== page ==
The answers to these questions will influence the algorithm you should use to merge the items.

Merging using a single pass

It is possible to merge the elements using a single pass. While looping over the vector of Objects, consider the order in which we see items with the last tuple item being empty or non-empty. If we see elements with the last item non-empty, then you can just add it to m. If an element follows with the last item non-empty, but we already have an element in m which matches the first two items of the tuple, then we can just append it there. The problem of course is when you start with an element with the last tuple element empty. A possible solution is to add it to m anyway. The moment we encounter an element with the same first two elements and the third one non-empty, we can merge them (which involves deleting the item with an empty last tuple element from m).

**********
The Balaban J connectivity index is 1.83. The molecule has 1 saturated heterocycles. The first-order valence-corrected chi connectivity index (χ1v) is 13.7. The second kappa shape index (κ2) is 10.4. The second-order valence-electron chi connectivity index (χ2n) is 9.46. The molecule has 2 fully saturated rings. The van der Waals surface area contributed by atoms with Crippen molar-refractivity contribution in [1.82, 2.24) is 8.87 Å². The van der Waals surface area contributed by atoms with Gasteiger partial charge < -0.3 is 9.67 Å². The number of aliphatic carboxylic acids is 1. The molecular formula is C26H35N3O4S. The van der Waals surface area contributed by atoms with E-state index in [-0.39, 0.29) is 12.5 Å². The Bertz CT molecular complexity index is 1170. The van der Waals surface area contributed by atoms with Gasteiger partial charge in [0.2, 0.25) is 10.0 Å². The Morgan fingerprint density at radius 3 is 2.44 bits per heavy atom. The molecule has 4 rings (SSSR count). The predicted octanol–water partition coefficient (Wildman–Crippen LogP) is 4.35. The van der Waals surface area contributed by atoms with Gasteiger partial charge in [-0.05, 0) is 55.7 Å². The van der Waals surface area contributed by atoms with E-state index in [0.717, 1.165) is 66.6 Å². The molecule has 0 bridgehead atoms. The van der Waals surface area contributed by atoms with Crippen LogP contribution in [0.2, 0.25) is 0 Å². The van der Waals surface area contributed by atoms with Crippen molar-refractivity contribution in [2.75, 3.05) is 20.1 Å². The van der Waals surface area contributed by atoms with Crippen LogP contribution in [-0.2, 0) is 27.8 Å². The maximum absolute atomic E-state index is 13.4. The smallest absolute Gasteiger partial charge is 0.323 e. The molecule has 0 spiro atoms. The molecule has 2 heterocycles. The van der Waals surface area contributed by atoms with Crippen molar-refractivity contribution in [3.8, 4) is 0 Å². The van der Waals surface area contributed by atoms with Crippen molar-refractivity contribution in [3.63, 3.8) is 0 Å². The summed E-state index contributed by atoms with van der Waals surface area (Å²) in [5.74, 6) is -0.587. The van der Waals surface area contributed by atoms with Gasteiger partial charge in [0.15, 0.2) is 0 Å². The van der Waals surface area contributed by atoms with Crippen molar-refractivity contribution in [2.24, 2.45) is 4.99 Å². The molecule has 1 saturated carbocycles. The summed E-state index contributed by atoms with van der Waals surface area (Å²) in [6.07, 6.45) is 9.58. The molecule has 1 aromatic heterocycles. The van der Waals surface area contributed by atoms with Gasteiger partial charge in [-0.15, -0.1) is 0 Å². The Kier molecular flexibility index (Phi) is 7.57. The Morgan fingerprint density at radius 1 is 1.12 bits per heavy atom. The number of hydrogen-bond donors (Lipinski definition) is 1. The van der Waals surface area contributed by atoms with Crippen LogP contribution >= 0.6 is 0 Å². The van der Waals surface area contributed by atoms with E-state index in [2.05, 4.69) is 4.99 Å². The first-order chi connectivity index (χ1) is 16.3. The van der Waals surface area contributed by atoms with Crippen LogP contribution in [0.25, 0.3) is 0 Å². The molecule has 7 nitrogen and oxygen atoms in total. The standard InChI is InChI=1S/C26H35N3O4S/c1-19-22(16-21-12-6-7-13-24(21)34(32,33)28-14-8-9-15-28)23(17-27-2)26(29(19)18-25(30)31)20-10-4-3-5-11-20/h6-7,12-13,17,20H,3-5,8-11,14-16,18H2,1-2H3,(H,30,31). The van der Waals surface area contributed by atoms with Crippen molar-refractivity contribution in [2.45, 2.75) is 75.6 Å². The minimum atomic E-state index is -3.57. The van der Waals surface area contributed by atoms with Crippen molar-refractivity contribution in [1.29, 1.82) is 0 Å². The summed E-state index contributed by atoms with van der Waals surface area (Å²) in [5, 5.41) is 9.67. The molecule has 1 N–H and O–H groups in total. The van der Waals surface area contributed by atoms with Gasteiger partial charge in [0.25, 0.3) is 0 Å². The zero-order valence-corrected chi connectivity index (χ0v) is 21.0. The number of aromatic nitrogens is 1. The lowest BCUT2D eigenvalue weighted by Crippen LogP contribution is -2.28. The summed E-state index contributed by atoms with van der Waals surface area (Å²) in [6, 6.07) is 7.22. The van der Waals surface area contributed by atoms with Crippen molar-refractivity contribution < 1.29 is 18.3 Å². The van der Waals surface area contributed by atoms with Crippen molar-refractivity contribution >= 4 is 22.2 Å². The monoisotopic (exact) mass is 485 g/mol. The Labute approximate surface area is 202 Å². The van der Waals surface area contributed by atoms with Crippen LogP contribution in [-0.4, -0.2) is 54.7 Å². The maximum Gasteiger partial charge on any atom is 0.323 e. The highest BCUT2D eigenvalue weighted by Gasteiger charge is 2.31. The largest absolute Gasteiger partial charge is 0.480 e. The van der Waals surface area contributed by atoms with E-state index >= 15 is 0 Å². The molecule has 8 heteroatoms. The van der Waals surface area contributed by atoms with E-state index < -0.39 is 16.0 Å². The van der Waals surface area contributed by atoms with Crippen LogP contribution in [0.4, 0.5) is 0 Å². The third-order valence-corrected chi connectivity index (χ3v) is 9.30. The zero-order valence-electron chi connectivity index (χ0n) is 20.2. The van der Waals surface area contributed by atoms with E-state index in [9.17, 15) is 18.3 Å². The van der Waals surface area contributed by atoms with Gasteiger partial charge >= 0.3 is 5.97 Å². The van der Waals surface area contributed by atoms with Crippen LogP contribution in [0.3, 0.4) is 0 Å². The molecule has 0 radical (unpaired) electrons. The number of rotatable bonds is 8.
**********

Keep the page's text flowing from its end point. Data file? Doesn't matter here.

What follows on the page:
However, a single-pass algorithm is not necessarily more efficient or more elegant than a two-pass algorithm, so I wouldn't automatically consider your approach bad.

Improving efficiency

I would rather focus on making the algorithm more efficient. The first pass is rather straight-forward. The only thing to improve here is that you don't need m1 to be an ordered map, instead you can in principle use a std::unordered_map, however since std::hash is not overloaded for std::tuple, that will not compile unless you add your own hash function.

The second pass can be greatly improved. The problem is that std::find_if() is doing a linear search, and since you have to do that for every element in m1, this has complexity \$\mathcal{O}(N^2)\$. But we can be smarter than that, since a std::map is ordered, and supports lookups in \$\mathcal{O}(\log N)\$ time. You can do that with lower_bound():